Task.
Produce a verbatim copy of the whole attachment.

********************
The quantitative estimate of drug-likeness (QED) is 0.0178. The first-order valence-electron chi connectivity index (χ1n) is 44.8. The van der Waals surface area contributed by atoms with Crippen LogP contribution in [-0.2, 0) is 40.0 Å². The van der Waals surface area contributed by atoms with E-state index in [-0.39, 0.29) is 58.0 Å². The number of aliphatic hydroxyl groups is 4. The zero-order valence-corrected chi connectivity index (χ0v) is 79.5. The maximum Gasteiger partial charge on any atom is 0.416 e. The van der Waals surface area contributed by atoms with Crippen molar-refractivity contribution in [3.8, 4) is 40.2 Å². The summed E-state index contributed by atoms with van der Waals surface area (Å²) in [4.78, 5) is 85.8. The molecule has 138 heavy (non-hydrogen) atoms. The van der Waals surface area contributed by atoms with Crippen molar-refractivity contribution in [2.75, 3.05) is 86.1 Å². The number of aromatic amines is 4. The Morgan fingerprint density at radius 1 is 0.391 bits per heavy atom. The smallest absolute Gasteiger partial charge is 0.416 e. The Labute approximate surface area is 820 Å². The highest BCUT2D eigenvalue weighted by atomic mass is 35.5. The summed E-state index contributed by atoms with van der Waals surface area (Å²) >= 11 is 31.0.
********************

The quantitative estimate of drug-likeness (QED) is 0.0178. The first-order valence-electron chi connectivity index (χ1n) is 44.8. The van der Waals surface area contributed by atoms with Crippen LogP contribution in [-0.2, 0) is 40.0 Å². The van der Waals surface area contributed by atoms with E-state index in [-0.39, 0.29) is 58.0 Å². The number of aliphatic hydroxyl groups is 4. The zero-order valence-corrected chi connectivity index (χ0v) is 79.5. The maximum Gasteiger partial charge on any atom is 0.416 e. The van der Waals surface area contributed by atoms with Crippen molar-refractivity contribution in [3.8, 4) is 40.2 Å². The summed E-state index contributed by atoms with van der Waals surface area (Å²) in [4.78, 5) is 85.8. The molecule has 138 heavy (non-hydrogen) atoms. The van der Waals surface area contributed by atoms with Crippen molar-refractivity contribution in [2.75, 3.05) is 86.1 Å². The number of aromatic amines is 4. The Morgan fingerprint density at radius 1 is 0.391 bits per heavy atom. The smallest absolute Gasteiger partial charge is 0.416 e. The Labute approximate surface area is 820 Å². The highest BCUT2D eigenvalue weighted by atomic mass is 35.5. The summed E-state index contributed by atoms with van der Waals surface area (Å²) >= 11 is 31.0.